A week after city council’s wrathy meeting, the head of the military district announced troops would not winter in Kitchener.
As expected, locals weren’t pleased. News of North Waterloo’s 118th and Muskoka’s 122nd “homelessness” revived speculation (mostly in The Daily Telegraph) of the boys’ return home. The newspaper tried to bolster its theory and connect a unrelated thread and reported North Waterloo’s MP met some governmental movers and shakers (for undisclosed reasons).
Colonel Lochead didn’t want to return unless the Queen Street barracks was ready. Which it wasn’t. “A great deal of natural anxiety was manifested by all ranks over the next move” as they “marked time” until the next move.
The News-Record steadfastly reported the Battalion would return to Carling Heights. Which they did. When its contemporary could no longer continue its campaign, it admitted the boys would go to London, and included a subhead that read “KITCHENER LEFT OUT.” Readers may have been reassured The Daily Telegraph continued to print “reliable information,” as it returned to informing citizens the boys would go overseas “very soon.”
Another of the boys’ “pranks”
The boys’ train trip to London wasn’t supposed to stop in Kitchener, but soldiers fixed that. They uncoupled the airbrakes between two carriages, as the train passed under the Margaret Avenue bridge. Because of this, the train made an unscheduled 30-minute stop at Kitchener. Somme of the khaki-clade took the opportunity to pelt Mayor Hett with sugar beets (which the train also transported).
And they took the handcuffs with them
According to Reeve Meyer of Elmira, parts of Waterloo County were “dead” to the constabulary. “Numerous appointments have been made where appointees have received badges, handcuffs and other accessories at the County’s expense and have never acted…” Some of these people left the County and took their policely equipment with them.
North Dumfries’ Reeve Bricker took issue with painting the entire County with a brush clearly more appropriate for other areas: “We have such good people [in North Dumfries] that it is not necessary for them [the constabulary] to do much.”
Squeezing the householder between the upper and nether millstone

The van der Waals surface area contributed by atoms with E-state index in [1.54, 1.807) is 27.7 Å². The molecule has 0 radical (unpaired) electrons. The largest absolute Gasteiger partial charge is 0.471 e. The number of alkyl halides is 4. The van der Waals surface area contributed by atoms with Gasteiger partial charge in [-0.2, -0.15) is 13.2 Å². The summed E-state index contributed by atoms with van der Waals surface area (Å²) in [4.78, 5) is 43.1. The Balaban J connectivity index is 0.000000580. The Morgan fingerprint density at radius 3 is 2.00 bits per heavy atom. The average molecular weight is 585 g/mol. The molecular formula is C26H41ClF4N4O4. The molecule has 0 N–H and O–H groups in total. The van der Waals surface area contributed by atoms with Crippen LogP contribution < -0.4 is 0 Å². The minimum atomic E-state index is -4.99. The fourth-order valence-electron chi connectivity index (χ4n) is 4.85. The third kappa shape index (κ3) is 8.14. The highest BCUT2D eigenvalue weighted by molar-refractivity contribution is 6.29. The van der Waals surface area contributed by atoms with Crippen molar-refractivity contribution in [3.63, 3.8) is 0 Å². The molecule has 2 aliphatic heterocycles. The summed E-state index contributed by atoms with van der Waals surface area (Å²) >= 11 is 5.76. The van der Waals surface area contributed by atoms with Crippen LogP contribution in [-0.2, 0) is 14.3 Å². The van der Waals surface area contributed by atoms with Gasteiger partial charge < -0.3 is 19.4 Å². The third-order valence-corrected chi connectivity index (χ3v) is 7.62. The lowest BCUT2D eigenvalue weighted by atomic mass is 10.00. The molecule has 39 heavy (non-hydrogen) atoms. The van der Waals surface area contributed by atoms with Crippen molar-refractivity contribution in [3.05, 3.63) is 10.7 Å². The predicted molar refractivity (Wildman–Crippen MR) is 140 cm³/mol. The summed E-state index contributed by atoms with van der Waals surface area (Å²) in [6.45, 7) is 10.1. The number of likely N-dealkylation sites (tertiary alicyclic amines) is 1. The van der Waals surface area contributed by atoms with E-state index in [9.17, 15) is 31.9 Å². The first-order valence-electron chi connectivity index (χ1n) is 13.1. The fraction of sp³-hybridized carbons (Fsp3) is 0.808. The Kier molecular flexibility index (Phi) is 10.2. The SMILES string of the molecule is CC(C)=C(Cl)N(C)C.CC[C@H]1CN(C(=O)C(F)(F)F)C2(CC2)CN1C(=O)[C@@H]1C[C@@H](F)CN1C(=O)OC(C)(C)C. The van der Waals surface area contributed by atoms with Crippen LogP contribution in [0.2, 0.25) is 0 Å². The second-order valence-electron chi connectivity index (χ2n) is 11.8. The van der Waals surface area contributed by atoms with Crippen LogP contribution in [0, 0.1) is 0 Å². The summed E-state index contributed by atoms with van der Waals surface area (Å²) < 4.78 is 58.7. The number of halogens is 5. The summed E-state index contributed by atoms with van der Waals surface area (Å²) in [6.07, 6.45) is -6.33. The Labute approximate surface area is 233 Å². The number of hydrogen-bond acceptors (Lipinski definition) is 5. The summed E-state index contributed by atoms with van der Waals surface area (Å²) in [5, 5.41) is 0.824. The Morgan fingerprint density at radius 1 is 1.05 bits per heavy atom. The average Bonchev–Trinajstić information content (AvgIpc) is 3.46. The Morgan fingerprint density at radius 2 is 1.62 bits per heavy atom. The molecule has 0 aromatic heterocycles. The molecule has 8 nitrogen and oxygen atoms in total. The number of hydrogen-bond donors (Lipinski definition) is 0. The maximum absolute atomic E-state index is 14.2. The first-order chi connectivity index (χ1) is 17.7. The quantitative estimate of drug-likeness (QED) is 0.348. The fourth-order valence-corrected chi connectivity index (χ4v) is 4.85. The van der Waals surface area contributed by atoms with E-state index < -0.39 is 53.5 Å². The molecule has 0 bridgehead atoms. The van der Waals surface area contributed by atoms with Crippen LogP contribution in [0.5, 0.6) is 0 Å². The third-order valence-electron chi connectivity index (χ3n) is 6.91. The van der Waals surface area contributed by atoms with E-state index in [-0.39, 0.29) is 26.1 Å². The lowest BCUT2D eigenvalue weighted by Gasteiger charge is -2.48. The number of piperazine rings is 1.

The previous week, the Dominion Trades Council asked Acting Premier Robert Rogers for a federal investigation into skyrocketing prices. The public understood the war put a higher demand on food but the problem was “seeing conscienless [sic] groups of men take advantage of the situation in order to enrich themselves quickly.”
The Minister approved a scheme to control food prices that was similar to what was in place to regulate munitions profits. If mills set unfair pricing on “food materials,” the government could step in and restrict profits. The feds could also dissolve combinations and cartels.
Frothing over because of the milk by-law
Just as in 1915, city council stalled passing the milk by-law and returned several clauses “for more consideration” to the Board of Health
Aldermen Cleghorn, Rudell, Zettel, Cleghorn, and Reid had problems with a clause that required grocers to sell milk in bottles. These aldermen “thought that with proper care it would be just as safe to buy milk from the grocer as it would be to buy it in some of the bottles that are being handled.” (see notes)
Aldermen Huenergard (a doctor) and Gallagher reminded the others that bottling milk was one of the bylaw’s main reasons. Alderman Hallman “would sooner buy in bulk from some of the retailers whose surroundings he knew were sanitary, than buy milk in some bottles…” Reid said he thought milk sold “loose” was more sanitary than bottled.